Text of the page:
#CelebrateingtheRainbow at the workplace – share your stories of Pride!
Queen Mother Kunti reflects on her life as a pawn in the hands of time. A revolutionary warrior mulls over the choices she has made. A tree talks to her daughter in a dystopian future. Draupadi tells her mother-in-law to speak up. A woman beats up an abusive husband. Or does she? These 15 stories by women reflect some of the quiet joys as well as deepest fears of Indian women today.
Drawing inspiration from leading contemporary female authors in India today, including Anuja Chauhan, Anita Nair, Jaishree Misra and Jhumpa Lahiri, every month, readers of Women’s Web (www.womensweb.in), a digital platform that tells women’s stories, sent in their own writing. These 15 shortlisted stories represent the very best of the short fiction published on the site in 2016. These stories that emerge from the reality of women’s lives will resonate with women and men everywhere.
The authors whose stories feature in this book, including Agamonee Barbaruah. Ashima Jain, bhavani, Deepa Arun, Kasturi Patra, Mehreen Shaikh, Nikita Jhanglani, Pooja Sharma Rao, Priya Mani, Sonali Dyal, Sunandita Roy and Vijayalakshmi Harish are all part of the contemporary set of bright new authors taking Indian writing in English to new directions, and expanding on the work of their foremothers. Many of them experiment with explicitly feminist themes, but in very creative ways; their feminism is often intersectional, looking as it does not just at the concerns of women, but of children, the earth, the dispossessed, the elderly and the underprivileged. While some of their writing may be to do with what one may call ‘serious issues’, the focus remains squarely on creative interpretations of the themes they choose to work around.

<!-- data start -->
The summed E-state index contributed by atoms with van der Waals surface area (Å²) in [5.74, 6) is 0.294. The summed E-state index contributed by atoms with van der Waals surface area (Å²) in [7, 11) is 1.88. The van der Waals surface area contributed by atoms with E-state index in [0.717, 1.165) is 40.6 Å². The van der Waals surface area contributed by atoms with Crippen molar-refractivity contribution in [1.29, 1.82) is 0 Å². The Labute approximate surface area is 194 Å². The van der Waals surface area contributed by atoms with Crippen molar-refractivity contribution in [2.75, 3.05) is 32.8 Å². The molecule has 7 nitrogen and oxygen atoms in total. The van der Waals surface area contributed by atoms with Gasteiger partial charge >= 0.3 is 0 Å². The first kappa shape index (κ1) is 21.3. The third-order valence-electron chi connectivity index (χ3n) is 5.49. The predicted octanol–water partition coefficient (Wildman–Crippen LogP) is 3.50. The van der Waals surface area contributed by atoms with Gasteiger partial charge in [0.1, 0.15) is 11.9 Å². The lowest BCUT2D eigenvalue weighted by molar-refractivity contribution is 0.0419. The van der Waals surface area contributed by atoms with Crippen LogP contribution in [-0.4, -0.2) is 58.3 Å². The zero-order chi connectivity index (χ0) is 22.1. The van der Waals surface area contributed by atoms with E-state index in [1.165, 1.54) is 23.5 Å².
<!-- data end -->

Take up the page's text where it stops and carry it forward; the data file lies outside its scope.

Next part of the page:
It has been a labour of love right from the choosing of the cue, from books I have loved. I personally went through each of these stories, and the 5 winners were chosen with our Editor-in-Chief, Aparna. 15 of the best among these winners over 12 months were chosen for the book. These are certainly some of the most talented writers of India.
-Sandhya Renukamba (Editor)
From Kunti to Meera who takes a rod in her hand to hit a wife beater, all the characters feel like we know them. As if they are telling our tales or tales we know. The characters smell of stories from our own backyard. Each story tells the story of love, longing, failing, courage and desires that makes us humane.
-Paromita Bardoloi (Writer)
Women have always been the story tellers of the family and with access to digital media it is befitting that women rise up to the mantle of being story tellers and share their stories with the world.
-Aparna Vedapuri Singh (Chief Editor)
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